Run -- don't walk, run -- to your nearest movie theater and see Eye in the Sky. This new release is playing as an "artistic movie" with limited publicity and I do not know how long it will be in theaters. But its approach to law and war will be of interest to anyone who reads this blog. Plus, its a good movie (as it's 92% positive on Rotten Tomatoes will attest).
The frame of the movie is simple -- a Predator drone mission over an al-Shabab area in Kenya. As the plot twists unfold (and I won't give any away, so no spoilers here) the challenges faced by those in charge of the mission grow increasingly complex at a legal, technological, political, ethical, and moral level. Are the twists a bit contrived and over-wrought? Of course -- it's a movie. But there is a strong air of versimillitude to the entire production that will resonate with anyone who is familiar with the laws of armed conflict and modern military operations. Any movie in which a character actually says (in an accurate assessement) that "the requirements of military necessity and proporitionality are likely met" is one that has a strong cord of reality -- and the movie demonstrates as well the degree to which questions of legality have become a hallmark of modern warfare. [I counted at least three lawyer-characters in the movie with significant roles.] And the technological represenations are (to the extent I know them) quite accurate -- the use of Predators, Hellfire missles and the global reach of analytic capabilities will ring true (though I do want to ask some of my robotics friends about the tiny "beetle drone" that makes an appearance -- are they really operational yet?)
Of course, this being a movie, the real tension is not just in the law but also in the moral and ethical dilemmas that attend the use of precision munitions. To its credit, Eye in the Sky does not flinch from the moral ambiguity of these capabilities. Nor does it hide the political complexities or the evident effect that the choices being made will have on the operators who have to make them. [My favorite is the character known as Sergeant Mushtaq Saddiq , who is responsible for the collateral damage estimates that will attend any strike that is authorized.]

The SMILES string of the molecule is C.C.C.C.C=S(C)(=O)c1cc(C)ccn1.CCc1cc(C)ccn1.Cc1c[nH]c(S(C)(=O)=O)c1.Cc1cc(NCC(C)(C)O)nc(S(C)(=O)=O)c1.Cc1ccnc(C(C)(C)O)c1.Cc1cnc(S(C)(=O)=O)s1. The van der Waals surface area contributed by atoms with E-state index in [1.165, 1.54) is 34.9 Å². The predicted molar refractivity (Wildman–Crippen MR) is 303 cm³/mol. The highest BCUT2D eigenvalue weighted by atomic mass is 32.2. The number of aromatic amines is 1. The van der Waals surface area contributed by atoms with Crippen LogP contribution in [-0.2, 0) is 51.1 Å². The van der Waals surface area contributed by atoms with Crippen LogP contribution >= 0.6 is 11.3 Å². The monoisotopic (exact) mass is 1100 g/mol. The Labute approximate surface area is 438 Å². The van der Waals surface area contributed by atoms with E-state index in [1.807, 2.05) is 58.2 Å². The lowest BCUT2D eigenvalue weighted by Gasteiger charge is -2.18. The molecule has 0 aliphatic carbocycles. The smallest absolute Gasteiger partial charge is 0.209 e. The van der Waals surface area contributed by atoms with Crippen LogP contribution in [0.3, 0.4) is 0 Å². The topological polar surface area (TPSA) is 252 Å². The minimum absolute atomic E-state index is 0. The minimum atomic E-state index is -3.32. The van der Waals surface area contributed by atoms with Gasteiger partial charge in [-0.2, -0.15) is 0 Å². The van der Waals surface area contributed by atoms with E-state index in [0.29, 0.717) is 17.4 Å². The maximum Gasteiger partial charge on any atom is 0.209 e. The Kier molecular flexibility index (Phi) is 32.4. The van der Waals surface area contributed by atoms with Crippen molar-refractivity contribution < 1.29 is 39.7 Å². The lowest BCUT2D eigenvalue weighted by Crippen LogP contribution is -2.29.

Some (like David Cole in the New York Review of Books) look at these problems and see them as reflecting a coarsening of our moral calculus (his article title is "Killing from the Conference Room"). Others (including me) see these dilemmas as an inevitable part of the problems arising from the democratization of violent capabilities. But even here our perceptions are likely colored by our thoughts regading the external reality -- If I had seen this movie 3 days before the Belgian tragedy instead of 3 days after, I might have had a very different reaction. Whatever your view, however, the movie provides a fascinating opportunity to explore those views in the context of a reasonably plausible scenario.
Added to this is the benefit of a good production with excellent acting. Anchored by Helen Mirren, Alan Rickman (in his last role), and Iain Glen, the ensemble cast gives a performance that is worth every minute. As I said, run to see it, before it leaves the theaters.
UPDATE: A helpful reader says my fears are overblown. According to reports, Eye in the Sky is doing well and will soon expand from 123 to 800 theaters for screeing. So the urgency I had may be mitigated -- but still go see it soon. It's good.